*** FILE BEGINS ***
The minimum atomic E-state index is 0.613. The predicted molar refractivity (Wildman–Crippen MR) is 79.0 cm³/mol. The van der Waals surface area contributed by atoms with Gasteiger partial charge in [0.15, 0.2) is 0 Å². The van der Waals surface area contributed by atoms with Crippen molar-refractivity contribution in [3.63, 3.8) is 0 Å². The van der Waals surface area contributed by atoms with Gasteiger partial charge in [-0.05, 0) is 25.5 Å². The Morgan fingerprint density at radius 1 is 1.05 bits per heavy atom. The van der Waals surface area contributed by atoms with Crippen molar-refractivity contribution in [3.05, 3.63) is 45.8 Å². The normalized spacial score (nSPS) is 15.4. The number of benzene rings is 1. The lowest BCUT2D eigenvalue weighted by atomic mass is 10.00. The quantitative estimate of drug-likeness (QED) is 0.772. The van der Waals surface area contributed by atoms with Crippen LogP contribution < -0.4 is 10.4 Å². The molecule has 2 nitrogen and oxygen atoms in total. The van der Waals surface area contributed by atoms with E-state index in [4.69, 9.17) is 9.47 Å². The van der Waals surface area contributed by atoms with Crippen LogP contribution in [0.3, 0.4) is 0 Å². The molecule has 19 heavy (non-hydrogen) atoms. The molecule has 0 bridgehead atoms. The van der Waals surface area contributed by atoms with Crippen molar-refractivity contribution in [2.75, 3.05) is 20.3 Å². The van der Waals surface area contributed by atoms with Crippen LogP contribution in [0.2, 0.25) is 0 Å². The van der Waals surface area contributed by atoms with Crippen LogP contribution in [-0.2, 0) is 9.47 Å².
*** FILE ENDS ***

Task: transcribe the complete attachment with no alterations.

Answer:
The minimum atomic E-state index is 0.613. The predicted molar refractivity (Wildman–Crippen MR) is 79.0 cm³/mol. The van der Waals surface area contributed by atoms with Gasteiger partial charge in [0.15, 0.2) is 0 Å². The van der Waals surface area contributed by atoms with Crippen molar-refractivity contribution in [3.63, 3.8) is 0 Å². The van der Waals surface area contributed by atoms with Gasteiger partial charge in [-0.05, 0) is 25.5 Å². The Morgan fingerprint density at radius 1 is 1.05 bits per heavy atom. The van der Waals surface area contributed by atoms with Crippen molar-refractivity contribution in [3.05, 3.63) is 45.8 Å². The normalized spacial score (nSPS) is 15.4. The number of benzene rings is 1. The lowest BCUT2D eigenvalue weighted by atomic mass is 10.00. The quantitative estimate of drug-likeness (QED) is 0.772. The van der Waals surface area contributed by atoms with Crippen LogP contribution < -0.4 is 10.4 Å². The molecule has 2 nitrogen and oxygen atoms in total. The van der Waals surface area contributed by atoms with E-state index in [4.69, 9.17) is 9.47 Å². The van der Waals surface area contributed by atoms with Crippen LogP contribution in [0.3, 0.4) is 0 Å². The molecule has 19 heavy (non-hydrogen) atoms. The molecule has 0 bridgehead atoms. The van der Waals surface area contributed by atoms with Crippen molar-refractivity contribution in [2.75, 3.05) is 20.3 Å². The van der Waals surface area contributed by atoms with Crippen LogP contribution in [0.2, 0.25) is 0 Å². The van der Waals surface area contributed by atoms with Crippen LogP contribution in [-0.2, 0) is 9.47 Å².